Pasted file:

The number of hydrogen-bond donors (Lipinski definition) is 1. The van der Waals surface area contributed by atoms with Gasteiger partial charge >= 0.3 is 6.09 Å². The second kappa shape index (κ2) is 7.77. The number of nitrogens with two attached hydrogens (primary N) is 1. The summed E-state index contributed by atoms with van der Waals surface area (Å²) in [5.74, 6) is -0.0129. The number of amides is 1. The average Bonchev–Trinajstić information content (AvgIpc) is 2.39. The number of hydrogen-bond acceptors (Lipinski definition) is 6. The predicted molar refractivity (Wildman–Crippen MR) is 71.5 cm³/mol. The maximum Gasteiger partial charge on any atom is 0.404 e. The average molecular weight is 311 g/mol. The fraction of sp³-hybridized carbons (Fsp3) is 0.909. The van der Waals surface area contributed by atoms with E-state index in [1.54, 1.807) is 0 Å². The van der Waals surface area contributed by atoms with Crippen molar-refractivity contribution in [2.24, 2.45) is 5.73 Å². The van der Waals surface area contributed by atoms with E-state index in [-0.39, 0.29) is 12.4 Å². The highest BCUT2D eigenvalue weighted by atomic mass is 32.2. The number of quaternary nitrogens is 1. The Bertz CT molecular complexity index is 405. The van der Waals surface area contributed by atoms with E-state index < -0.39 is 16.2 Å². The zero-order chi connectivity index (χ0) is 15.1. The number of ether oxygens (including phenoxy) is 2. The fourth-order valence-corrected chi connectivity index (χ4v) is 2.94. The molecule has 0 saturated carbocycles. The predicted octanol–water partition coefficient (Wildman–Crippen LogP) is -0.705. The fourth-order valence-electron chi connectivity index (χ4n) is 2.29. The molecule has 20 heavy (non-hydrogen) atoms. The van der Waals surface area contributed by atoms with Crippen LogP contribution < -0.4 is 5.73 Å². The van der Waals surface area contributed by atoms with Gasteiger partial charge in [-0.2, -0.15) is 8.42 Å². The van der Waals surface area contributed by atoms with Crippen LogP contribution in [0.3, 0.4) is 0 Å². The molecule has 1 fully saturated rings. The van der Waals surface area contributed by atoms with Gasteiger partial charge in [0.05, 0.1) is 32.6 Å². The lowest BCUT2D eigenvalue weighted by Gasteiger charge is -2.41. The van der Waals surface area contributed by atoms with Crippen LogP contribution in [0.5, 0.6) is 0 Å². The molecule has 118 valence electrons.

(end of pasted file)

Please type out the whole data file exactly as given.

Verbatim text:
The number of hydrogen-bond donors (Lipinski definition) is 1. The van der Waals surface area contributed by atoms with Gasteiger partial charge >= 0.3 is 6.09 Å². The second kappa shape index (κ2) is 7.77. The number of nitrogens with two attached hydrogens (primary N) is 1. The summed E-state index contributed by atoms with van der Waals surface area (Å²) in [5.74, 6) is -0.0129. The number of amides is 1. The average Bonchev–Trinajstić information content (AvgIpc) is 2.39. The number of hydrogen-bond acceptors (Lipinski definition) is 6. The predicted molar refractivity (Wildman–Crippen MR) is 71.5 cm³/mol. The maximum Gasteiger partial charge on any atom is 0.404 e. The average molecular weight is 311 g/mol. The fraction of sp³-hybridized carbons (Fsp3) is 0.909. The van der Waals surface area contributed by atoms with E-state index in [1.54, 1.807) is 0 Å². The van der Waals surface area contributed by atoms with Crippen molar-refractivity contribution in [2.24, 2.45) is 5.73 Å². The van der Waals surface area contributed by atoms with E-state index in [-0.39, 0.29) is 12.4 Å². The highest BCUT2D eigenvalue weighted by atomic mass is 32.2. The number of quaternary nitrogens is 1. The Bertz CT molecular complexity index is 405. The van der Waals surface area contributed by atoms with E-state index < -0.39 is 16.2 Å². The zero-order chi connectivity index (χ0) is 15.1. The number of ether oxygens (including phenoxy) is 2. The fourth-order valence-corrected chi connectivity index (χ4v) is 2.94. The molecule has 0 saturated carbocycles. The predicted octanol–water partition coefficient (Wildman–Crippen LogP) is -0.705. The fourth-order valence-electron chi connectivity index (χ4n) is 2.29. The molecule has 20 heavy (non-hydrogen) atoms. The van der Waals surface area contributed by atoms with Crippen LogP contribution < -0.4 is 5.73 Å². The van der Waals surface area contributed by atoms with Gasteiger partial charge in [-0.2, -0.15) is 8.42 Å². The van der Waals surface area contributed by atoms with Crippen LogP contribution in [0.3, 0.4) is 0 Å². The molecule has 1 fully saturated rings. The van der Waals surface area contributed by atoms with Gasteiger partial charge in [0.05, 0.1) is 32.6 Å². The lowest BCUT2D eigenvalue weighted by Gasteiger charge is -2.41. The van der Waals surface area contributed by atoms with Crippen LogP contribution in [0.5, 0.6) is 0 Å². The molecule has 118 valence electrons.